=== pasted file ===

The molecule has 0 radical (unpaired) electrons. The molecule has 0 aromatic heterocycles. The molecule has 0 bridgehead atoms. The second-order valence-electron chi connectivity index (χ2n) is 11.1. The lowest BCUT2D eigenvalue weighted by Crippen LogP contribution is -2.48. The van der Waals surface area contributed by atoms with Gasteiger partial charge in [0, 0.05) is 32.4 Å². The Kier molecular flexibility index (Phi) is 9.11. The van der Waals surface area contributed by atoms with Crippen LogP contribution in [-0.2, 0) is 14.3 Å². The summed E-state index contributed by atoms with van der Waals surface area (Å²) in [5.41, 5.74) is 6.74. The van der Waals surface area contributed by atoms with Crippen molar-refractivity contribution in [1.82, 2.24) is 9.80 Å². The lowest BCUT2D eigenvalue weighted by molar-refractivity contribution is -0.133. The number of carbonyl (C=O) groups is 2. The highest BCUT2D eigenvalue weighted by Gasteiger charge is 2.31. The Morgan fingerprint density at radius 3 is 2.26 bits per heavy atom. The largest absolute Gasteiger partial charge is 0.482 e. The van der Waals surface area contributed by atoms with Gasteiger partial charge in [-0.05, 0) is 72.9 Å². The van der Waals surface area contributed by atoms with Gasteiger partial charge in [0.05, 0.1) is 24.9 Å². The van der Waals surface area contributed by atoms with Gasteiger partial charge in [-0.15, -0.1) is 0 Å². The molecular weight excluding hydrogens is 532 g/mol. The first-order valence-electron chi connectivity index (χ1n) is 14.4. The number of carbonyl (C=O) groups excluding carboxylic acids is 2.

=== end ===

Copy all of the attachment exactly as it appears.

The molecule has 0 radical (unpaired) electrons. The molecule has 0 aromatic heterocycles. The molecule has 0 bridgehead atoms. The second-order valence-electron chi connectivity index (χ2n) is 11.1. The lowest BCUT2D eigenvalue weighted by Crippen LogP contribution is -2.48. The van der Waals surface area contributed by atoms with Gasteiger partial charge in [0, 0.05) is 32.4 Å². The Kier molecular flexibility index (Phi) is 9.11. The van der Waals surface area contributed by atoms with Crippen LogP contribution in [-0.2, 0) is 14.3 Å². The summed E-state index contributed by atoms with van der Waals surface area (Å²) in [5.41, 5.74) is 6.74. The van der Waals surface area contributed by atoms with Crippen molar-refractivity contribution in [1.82, 2.24) is 9.80 Å². The lowest BCUT2D eigenvalue weighted by molar-refractivity contribution is -0.133. The number of carbonyl (C=O) groups is 2. The highest BCUT2D eigenvalue weighted by Gasteiger charge is 2.31. The Morgan fingerprint density at radius 3 is 2.26 bits per heavy atom. The largest absolute Gasteiger partial charge is 0.482 e. The van der Waals surface area contributed by atoms with Gasteiger partial charge in [-0.05, 0) is 72.9 Å². The van der Waals surface area contributed by atoms with Gasteiger partial charge in [0.05, 0.1) is 24.9 Å². The van der Waals surface area contributed by atoms with Gasteiger partial charge in [-0.15, -0.1) is 0 Å². The molecular weight excluding hydrogens is 532 g/mol. The first-order valence-electron chi connectivity index (χ1n) is 14.4. The number of carbonyl (C=O) groups excluding carboxylic acids is 2.